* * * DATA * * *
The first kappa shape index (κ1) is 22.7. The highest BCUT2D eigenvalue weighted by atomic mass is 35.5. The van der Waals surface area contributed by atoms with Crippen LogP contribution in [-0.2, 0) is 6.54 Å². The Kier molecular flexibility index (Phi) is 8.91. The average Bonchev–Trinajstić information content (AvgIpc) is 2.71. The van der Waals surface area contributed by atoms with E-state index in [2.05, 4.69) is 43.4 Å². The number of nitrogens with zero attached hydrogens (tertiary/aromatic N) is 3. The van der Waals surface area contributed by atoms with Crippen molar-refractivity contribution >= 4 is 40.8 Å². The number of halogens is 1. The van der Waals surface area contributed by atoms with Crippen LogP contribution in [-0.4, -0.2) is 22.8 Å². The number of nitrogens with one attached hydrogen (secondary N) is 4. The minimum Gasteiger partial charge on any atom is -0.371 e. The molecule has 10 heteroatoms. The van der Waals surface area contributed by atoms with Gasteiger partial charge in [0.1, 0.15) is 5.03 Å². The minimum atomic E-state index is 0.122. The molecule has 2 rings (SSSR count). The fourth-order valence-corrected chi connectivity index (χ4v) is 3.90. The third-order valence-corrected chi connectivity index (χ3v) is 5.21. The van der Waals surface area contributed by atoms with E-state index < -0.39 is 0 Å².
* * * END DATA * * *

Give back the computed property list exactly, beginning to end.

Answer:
The first kappa shape index (κ1) is 22.7. The highest BCUT2D eigenvalue weighted by atomic mass is 35.5. The van der Waals surface area contributed by atoms with Crippen LogP contribution in [-0.2, 0) is 6.54 Å². The Kier molecular flexibility index (Phi) is 8.91. The average Bonchev–Trinajstić information content (AvgIpc) is 2.71. The van der Waals surface area contributed by atoms with E-state index in [2.05, 4.69) is 43.4 Å². The number of nitrogens with zero attached hydrogens (tertiary/aromatic N) is 3. The van der Waals surface area contributed by atoms with Crippen molar-refractivity contribution >= 4 is 40.8 Å². The number of halogens is 1. The van der Waals surface area contributed by atoms with Crippen LogP contribution in [-0.4, -0.2) is 22.8 Å². The number of nitrogens with one attached hydrogen (secondary N) is 4. The minimum Gasteiger partial charge on any atom is -0.371 e. The molecule has 10 heteroatoms. The van der Waals surface area contributed by atoms with Gasteiger partial charge in [0.1, 0.15) is 5.03 Å². The minimum atomic E-state index is 0.122. The molecule has 2 rings (SSSR count). The fourth-order valence-corrected chi connectivity index (χ4v) is 3.90. The third-order valence-corrected chi connectivity index (χ3v) is 5.21. The van der Waals surface area contributed by atoms with E-state index < -0.39 is 0 Å².